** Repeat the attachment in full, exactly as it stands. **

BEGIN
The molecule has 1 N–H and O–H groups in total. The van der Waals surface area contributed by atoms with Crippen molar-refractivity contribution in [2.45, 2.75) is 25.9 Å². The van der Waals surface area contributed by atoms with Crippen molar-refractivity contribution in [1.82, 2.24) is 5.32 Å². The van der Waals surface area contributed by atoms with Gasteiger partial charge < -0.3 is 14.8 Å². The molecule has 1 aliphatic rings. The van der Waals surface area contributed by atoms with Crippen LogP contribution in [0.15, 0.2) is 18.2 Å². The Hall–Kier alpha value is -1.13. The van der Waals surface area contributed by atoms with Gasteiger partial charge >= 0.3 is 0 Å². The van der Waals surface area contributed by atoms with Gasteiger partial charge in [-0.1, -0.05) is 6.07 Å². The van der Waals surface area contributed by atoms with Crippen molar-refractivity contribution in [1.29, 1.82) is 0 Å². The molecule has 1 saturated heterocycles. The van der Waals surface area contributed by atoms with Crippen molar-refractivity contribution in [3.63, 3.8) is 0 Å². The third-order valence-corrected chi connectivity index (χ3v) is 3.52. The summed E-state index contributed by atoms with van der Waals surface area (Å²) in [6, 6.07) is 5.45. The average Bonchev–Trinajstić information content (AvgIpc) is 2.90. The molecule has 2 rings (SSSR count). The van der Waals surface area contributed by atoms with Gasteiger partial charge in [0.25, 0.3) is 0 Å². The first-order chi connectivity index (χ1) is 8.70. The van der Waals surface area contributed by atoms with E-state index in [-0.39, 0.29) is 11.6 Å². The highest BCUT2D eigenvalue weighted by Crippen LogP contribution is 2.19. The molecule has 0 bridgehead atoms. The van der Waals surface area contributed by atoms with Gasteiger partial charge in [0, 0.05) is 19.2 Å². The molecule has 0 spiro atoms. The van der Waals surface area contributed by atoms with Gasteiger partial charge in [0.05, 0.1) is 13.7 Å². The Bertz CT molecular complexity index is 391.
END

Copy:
The molecule has 1 N–H and O–H groups in total. The van der Waals surface area contributed by atoms with Crippen molar-refractivity contribution in [2.45, 2.75) is 25.9 Å². The van der Waals surface area contributed by atoms with Crippen molar-refractivity contribution in [1.82, 2.24) is 5.32 Å². The van der Waals surface area contributed by atoms with Gasteiger partial charge < -0.3 is 14.8 Å². The molecule has 1 aliphatic rings. The van der Waals surface area contributed by atoms with Crippen LogP contribution in [0.15, 0.2) is 18.2 Å². The Hall–Kier alpha value is -1.13. The van der Waals surface area contributed by atoms with Gasteiger partial charge >= 0.3 is 0 Å². The van der Waals surface area contributed by atoms with Gasteiger partial charge in [-0.1, -0.05) is 6.07 Å². The van der Waals surface area contributed by atoms with Crippen molar-refractivity contribution in [1.29, 1.82) is 0 Å². The molecule has 1 saturated heterocycles. The van der Waals surface area contributed by atoms with Crippen molar-refractivity contribution in [3.63, 3.8) is 0 Å². The third-order valence-corrected chi connectivity index (χ3v) is 3.52. The summed E-state index contributed by atoms with van der Waals surface area (Å²) in [6, 6.07) is 5.45. The average Bonchev–Trinajstić information content (AvgIpc) is 2.90. The molecule has 2 rings (SSSR count). The van der Waals surface area contributed by atoms with Gasteiger partial charge in [0.25, 0.3) is 0 Å². The first-order chi connectivity index (χ1) is 8.70. The van der Waals surface area contributed by atoms with E-state index in [-0.39, 0.29) is 11.6 Å². The highest BCUT2D eigenvalue weighted by Crippen LogP contribution is 2.19. The molecule has 0 bridgehead atoms. The van der Waals surface area contributed by atoms with Gasteiger partial charge in [0, 0.05) is 19.2 Å². The molecule has 0 spiro atoms. The van der Waals surface area contributed by atoms with Gasteiger partial charge in [0.05, 0.1) is 13.7 Å². The Bertz CT molecular complexity index is 391.